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People think of the Kindle Fire as an Android tablet, but that’s not quite completely correct. The Fire runs a heavily-modified version of Android 2.3, a version of Android that Google did not even intend to be used by tablets (and consequently blocked access to the Android Store on devices that used it and did not hew to a smartphone profile).

ReadWriteWeb reports that this is leading app developers to have to make some tough decisions: do they make an app that can run on Fire’s nonstandard Android but may not run on other devices (or look good on 10” screens bigger than the Fire’s 7”), do they make an app for Android 3.0/4.0 that may not run on the Fire, or do they double their effort in order to do both?

The problem for Google and tablet makers that have bet on the Honeycomb-class devices (Samsung, Motorola (NYSE: MMI), HTC) is that other publishers with fewer resources will have to make an app-fatigued decision about how to reach people on tablets beyond the iPad. If the Kindle Fire can sell in volumes even half that of Apple’s iPad, they’ll likely want to reach that audience, which for many will mean building a Kindle Fire-style app for an older operating system with a unique user interface as opposed to building an app for tablets that are using more advanced versions of Android.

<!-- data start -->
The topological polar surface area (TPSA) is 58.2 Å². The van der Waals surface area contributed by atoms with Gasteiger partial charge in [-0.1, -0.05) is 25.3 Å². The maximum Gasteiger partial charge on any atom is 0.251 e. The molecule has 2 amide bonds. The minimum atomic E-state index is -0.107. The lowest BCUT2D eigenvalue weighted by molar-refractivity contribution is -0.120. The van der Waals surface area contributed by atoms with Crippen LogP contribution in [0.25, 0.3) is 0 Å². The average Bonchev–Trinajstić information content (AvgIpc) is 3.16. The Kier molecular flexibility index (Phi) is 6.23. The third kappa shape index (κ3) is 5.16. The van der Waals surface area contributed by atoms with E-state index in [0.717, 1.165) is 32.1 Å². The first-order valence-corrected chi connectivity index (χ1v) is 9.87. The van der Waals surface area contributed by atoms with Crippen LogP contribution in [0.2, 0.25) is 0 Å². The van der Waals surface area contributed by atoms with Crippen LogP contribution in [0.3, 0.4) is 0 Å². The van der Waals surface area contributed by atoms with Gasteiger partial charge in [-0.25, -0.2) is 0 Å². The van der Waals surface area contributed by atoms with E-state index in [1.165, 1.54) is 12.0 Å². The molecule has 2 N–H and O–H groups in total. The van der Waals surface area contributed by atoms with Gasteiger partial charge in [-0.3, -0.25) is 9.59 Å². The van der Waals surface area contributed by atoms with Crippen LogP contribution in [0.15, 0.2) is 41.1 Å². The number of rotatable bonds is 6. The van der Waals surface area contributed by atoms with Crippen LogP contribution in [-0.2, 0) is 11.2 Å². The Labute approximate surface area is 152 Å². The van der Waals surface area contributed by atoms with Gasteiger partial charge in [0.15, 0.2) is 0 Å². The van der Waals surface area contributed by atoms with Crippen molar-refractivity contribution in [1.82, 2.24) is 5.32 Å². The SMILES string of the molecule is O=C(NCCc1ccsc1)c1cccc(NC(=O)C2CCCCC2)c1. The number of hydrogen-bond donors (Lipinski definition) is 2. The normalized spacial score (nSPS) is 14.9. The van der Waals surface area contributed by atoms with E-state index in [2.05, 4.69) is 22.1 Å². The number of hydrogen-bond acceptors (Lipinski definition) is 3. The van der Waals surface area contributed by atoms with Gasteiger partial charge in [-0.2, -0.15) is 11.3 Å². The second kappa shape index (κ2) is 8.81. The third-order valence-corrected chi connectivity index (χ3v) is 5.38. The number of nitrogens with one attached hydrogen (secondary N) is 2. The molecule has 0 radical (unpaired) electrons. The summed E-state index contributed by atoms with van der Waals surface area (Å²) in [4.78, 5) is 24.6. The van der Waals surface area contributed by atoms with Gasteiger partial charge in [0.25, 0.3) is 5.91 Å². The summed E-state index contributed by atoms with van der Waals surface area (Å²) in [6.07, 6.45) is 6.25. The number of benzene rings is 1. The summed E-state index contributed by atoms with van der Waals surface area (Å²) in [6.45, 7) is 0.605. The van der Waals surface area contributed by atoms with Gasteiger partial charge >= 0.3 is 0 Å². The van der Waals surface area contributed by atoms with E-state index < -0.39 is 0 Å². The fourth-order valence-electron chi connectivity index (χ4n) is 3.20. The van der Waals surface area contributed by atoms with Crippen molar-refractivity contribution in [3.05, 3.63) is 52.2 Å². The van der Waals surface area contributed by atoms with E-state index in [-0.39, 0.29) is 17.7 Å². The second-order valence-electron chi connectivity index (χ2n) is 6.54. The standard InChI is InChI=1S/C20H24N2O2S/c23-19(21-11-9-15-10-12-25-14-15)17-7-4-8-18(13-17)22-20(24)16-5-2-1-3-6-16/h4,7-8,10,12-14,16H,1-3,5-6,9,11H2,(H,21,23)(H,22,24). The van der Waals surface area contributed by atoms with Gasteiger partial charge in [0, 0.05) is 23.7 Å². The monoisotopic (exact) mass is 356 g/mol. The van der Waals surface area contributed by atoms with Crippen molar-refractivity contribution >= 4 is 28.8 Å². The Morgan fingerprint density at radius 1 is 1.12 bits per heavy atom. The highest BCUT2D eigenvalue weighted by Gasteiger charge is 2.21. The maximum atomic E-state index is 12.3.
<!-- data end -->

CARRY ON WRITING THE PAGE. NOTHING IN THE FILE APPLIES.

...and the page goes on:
From that perspective, the more successful the Fire is, the more of a problem it could pose for Android as a whole. (And then there’s the Nook and Kobo Vox, which could have Amazon quirks of their own.) This could lead to trouble down the road for a number of popular apps, including third-party e-readers. Just how much trouble remains to be seen, however.

 
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